Washington, N.C., is known for its captivating waterfront, historic downtown, and rich arts and culture scene, making it a great place to visit and an even better place to live. Adding to the town's quality-of-life aspects are the many ways in which citizens can engage and socialize with one another and become civically involved.
For residents who have made Washington their home, there's no shortage of activities, social clubs, groups to join, or ways to get involved in the local community. Whether you're into outdoor activities, the arts, volunteering, fitness or professional leadership — there's something for everyone in Washington.
"I'm originally from Michigan. I spent my whole life there until about three years ago," said Henry Capogna, a Washington transplant who moved to the area in 2017. "My son and daughter-in-law live in nearby Greenville. My wife and I decided to move down here because we wanted to spend time with our grandchildren."
Capogna and his wife moved to Washington based on a recommendation from his daughter-in-law's parents, who spoke highly of the lifestyle and neighborhoods in town. Wanting to be close to their grandchildren, but not "hover" over them, the Capognas found Washington to be a great fit.
"We fell in love with the place and decided to retire here," said Capogna.
However, retirement for Capogna hasn't just been sitting back and watching the world go by. In fact, he made a promise to himself when he moved to Washington that he was going to get involved, get out, and meet people.
"When I came here, I definitely wanted to make an impact," said Capogna. "I'm very active. I did not want to just sit back here and do nothing and just retire — you get old that way. So I got involved right away, first with the Eagle's Wings Food Pantry. It's a fantastic organization that services around 4,000 people a year who live in Beaufort County. There's so many good nonprofits in this area. So many people volunteer here."
Capogna is also a member of the Rotary Club of Washington (Noon). Rotary is a worldwide organization "of business and professional leaders who provide humanitarian service, encourage high ethical standards in all vocations, and help build goodwill and peace in the world." Capogna said it's not only a great way to make an impact on the community, but also allows him to network with local officials like the mayor and city council people, who are also members.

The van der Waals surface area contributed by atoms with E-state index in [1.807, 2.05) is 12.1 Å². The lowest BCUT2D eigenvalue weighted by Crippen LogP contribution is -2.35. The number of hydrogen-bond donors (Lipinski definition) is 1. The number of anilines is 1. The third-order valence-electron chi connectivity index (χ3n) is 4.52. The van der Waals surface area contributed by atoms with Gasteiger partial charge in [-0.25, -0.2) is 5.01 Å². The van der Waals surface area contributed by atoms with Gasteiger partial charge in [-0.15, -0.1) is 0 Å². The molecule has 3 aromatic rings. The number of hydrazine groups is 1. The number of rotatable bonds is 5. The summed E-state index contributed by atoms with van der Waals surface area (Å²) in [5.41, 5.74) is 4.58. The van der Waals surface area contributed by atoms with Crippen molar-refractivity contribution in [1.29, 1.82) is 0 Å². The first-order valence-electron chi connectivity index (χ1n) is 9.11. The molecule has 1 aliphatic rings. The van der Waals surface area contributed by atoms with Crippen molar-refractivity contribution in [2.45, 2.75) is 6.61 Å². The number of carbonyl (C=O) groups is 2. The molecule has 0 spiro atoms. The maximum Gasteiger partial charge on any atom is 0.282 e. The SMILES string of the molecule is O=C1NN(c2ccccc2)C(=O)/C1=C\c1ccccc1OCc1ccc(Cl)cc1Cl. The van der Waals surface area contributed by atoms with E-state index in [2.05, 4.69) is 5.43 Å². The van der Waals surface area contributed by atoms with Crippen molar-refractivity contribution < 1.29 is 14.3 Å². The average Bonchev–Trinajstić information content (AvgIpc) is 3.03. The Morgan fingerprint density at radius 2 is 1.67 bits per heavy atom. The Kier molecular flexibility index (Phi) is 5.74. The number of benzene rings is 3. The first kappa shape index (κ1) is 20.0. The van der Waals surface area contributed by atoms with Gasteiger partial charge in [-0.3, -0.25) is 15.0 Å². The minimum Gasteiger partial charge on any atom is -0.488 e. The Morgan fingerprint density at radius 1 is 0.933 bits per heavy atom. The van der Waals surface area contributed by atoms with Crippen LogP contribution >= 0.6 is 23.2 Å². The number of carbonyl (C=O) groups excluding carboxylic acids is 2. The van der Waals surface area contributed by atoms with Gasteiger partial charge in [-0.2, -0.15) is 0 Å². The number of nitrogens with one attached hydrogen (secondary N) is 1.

"It's a great way to establish contacts. They say Rotary opens the door to opportunity and it introduced me to a lot of other avenues that I could get involved with," said Capogna.
"I came here about eight years ago from New England and I quickly discovered that the community here in Washington is a very caring community. Shortly after moving here, a new friend recruited me for the Rotary and I've been involved in rotary ever since," said Roland Wyman, chair of the Arts of the Pamlico and former president of the local Rotary Club. "We're a group of about 85 individuals from Washington and the surrounding area that continuously engage in various service projects and fundraising efforts. We work with other similar organizations — everything from domestic abuse organizations to The Blind Center, and my observation is that essentially the folks in this community are working shoulder to shoulder to address needs where they see them. It's been an amazing experience."
Fellow Rotary club member Capogna is also a member of St. Peter's Episcopal Church and sings in the choir. The church is how he got involved in a local exercise group called F3 (faith, fitness and fellowship) where participants study scripture, but also do a 45-minute military style workout along the Pamlico River three times a week. It helped him meet fellow residents and gets him out of the house.
Realizing others were looking for similar socialization activity, during COVID, Capogna started a socially distant outdoor workout group for anyone to join who was interested.
"It's so lovely because you're out there and you hear sail boats going down the river and see the yachts and it's just nice as people are walking along the river on that beautiful boardwalk," he said.
If meeting people through exercise groups or volunteering efforts isn't your cup of tea, there are plenty of other ways to get involved and meet people in Washington. Artists and creatives for example, will find no shortage of galleries to peruse or work in, events to attend, or groups to join — like the writers workshops or playmaker troupes at the Historic Turnage Theatre downtown for instance.
"One of the first things my wife and I noticed when we moved here was the Historic Turnage Theatre," said Wyman. "I purposely set my sights on learning more about it. I went from volunteer to board member. This has had a tremendous social aspect to it because as an arts council, we are very much in the middle of what's happening in Washington."
Additionally, the welcoming nature of the community in Washington includes business owners, artists, and groups of all kinds, serving as a testament to the town's reputation that it truly is a place for everyone.
"There's a gay community here, there's mixed housing, a diverse array of people from all over," said Capogna. "The future of this town is enormous."
"The culture here is such an amazingly welcoming community," added Wyman. "Walking down Main Street with perfect strangers making eye contact and saying hi — that's precious. It says a lot about the nature of people here."